Resilience is a teachable skill

Tuesday, 17 Aug 2021

Some kids are resilient by nature: their temperament helps them to be mentally and psychologically tough. You know those kids… They get straight back up after a setback or disappointment. Rejection in the playground doesn’t rattle them. Unfortunately, not every child has such natural resilience.

The good news is that most of the research shows that resilience can be nurtured and developed, particularly when parents themselves are resilient and they actively foster it in their kids. 

Resilient kids share four basic skill sets - independence, problem-solving, optimism and social connection.  

From a resilience perspective, it is said that parents need to coach kids through some of their more challenging moments and then review what they may have learned for next time. By all accounts, research says, avoid solving all their problems for them.

We can promote a lasting sense of resilience in our kids by:

  • Having a positive attitude. Your attitude as a parent impacts on their ability to bounce back from some of the difficulties they face. Make sure you model a ‘you can do it’ attitude for your child when he meets some of life’s curve balls.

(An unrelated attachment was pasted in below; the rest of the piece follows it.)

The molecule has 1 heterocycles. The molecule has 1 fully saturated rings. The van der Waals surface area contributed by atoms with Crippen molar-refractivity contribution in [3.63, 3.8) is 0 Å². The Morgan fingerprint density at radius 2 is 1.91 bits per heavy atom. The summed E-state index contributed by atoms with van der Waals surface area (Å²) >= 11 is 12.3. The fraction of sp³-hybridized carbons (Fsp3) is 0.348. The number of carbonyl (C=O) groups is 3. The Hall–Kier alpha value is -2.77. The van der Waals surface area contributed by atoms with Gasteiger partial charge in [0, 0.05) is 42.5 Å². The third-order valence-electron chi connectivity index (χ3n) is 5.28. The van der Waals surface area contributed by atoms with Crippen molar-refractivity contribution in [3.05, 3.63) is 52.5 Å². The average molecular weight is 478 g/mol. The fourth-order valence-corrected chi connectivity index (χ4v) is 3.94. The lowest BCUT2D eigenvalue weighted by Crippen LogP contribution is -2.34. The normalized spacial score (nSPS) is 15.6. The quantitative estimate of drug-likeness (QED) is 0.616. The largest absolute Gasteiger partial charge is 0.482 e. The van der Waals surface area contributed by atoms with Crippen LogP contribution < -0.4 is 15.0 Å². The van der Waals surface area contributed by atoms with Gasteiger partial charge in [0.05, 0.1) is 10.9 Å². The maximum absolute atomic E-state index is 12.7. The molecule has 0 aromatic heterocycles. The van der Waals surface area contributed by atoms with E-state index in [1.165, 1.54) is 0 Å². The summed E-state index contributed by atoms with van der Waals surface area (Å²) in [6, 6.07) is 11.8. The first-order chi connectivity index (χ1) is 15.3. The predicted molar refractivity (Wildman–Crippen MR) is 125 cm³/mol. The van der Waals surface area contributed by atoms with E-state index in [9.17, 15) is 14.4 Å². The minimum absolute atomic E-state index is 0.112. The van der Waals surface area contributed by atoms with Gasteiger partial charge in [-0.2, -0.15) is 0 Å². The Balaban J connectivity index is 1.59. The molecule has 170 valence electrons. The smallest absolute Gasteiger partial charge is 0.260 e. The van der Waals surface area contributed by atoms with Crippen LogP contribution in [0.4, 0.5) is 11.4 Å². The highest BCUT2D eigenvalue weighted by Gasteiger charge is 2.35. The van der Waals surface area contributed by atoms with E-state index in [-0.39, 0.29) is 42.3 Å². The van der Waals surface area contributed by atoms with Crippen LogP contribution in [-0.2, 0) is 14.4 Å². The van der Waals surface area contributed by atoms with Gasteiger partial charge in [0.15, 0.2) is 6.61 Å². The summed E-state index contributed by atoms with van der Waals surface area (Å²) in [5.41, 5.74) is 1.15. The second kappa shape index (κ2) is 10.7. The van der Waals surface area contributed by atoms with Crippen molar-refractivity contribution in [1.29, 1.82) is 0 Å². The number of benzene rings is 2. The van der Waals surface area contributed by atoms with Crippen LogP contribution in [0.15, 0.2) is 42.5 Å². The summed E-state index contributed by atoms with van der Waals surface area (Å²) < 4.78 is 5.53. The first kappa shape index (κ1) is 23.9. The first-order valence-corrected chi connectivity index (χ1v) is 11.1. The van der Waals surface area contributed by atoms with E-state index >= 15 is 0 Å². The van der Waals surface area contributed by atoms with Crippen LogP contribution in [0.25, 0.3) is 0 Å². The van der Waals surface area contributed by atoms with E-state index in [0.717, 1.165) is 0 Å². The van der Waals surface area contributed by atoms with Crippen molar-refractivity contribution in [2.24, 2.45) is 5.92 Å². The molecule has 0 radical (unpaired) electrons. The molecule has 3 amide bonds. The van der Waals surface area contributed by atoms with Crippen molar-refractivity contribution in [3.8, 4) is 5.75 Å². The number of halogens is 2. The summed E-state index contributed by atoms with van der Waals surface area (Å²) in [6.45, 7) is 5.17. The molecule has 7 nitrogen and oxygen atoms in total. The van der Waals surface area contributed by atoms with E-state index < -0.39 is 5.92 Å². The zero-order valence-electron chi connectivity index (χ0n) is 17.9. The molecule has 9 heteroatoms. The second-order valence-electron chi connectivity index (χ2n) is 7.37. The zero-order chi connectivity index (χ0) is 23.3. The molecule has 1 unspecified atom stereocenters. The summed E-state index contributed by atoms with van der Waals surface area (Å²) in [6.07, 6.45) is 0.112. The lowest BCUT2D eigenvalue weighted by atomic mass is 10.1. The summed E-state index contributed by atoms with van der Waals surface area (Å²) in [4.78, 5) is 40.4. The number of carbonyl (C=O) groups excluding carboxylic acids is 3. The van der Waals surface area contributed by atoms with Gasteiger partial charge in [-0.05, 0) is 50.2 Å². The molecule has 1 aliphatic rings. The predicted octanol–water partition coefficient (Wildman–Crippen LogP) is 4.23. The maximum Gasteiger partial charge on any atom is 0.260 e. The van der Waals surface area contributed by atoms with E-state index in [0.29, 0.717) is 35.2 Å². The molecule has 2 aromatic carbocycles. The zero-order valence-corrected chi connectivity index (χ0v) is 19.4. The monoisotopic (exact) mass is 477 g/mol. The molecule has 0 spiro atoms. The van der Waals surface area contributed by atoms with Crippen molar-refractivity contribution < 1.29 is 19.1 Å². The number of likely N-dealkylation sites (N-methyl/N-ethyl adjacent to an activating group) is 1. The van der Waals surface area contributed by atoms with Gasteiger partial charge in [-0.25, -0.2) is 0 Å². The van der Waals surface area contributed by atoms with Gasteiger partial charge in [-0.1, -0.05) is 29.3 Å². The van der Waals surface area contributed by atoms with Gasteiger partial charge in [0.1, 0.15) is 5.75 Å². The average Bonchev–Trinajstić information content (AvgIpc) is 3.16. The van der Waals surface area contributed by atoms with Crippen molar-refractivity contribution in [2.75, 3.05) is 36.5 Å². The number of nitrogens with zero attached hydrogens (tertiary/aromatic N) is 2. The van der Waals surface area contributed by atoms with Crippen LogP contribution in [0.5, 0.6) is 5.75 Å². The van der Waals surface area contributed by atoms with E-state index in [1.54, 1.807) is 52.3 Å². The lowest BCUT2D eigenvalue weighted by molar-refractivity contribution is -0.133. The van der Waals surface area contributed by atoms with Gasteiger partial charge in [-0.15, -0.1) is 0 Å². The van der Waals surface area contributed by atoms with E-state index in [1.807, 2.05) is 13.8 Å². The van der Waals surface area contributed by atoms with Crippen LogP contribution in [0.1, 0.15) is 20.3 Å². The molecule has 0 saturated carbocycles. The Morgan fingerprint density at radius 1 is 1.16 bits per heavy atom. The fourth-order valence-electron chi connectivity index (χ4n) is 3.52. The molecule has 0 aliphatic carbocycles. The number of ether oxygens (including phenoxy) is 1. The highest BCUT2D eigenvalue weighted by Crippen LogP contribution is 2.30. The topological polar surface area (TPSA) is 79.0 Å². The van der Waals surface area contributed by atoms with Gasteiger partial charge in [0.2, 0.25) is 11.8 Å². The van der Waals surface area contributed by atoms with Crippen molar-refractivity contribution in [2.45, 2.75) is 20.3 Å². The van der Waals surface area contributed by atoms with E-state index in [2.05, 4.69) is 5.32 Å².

• Looking for teachable moments. Many kids’ learning opportunities are disguised as problems. Make the most of these opportunities so that kids can grow and learn from some of the challenges they face.
  • Making kids active participants in the family. Active participation in a family develops the self-help, problem-solving and independence skills of kids that are necessary for resilience.
  • Building kids coping skills. There are plenty of strategies you can pass on to kids to help them cope when life doesn’t go their way, including acceptance, getting away for a while, and normalisation.

Promoting resilience in kids is a not a single event but a continuous process that requires adults to be supportive and empathetic when things don’t go their way. It also requires you as a parent to have faith in yourself, and your child’s ability to cope. 

Please feel as though you can contact us through the Counselling Department or relevant Stage or Year Coordinators for strategies to help with resilience.

You might also be interested in Gratitude

Image Credit: Education Hub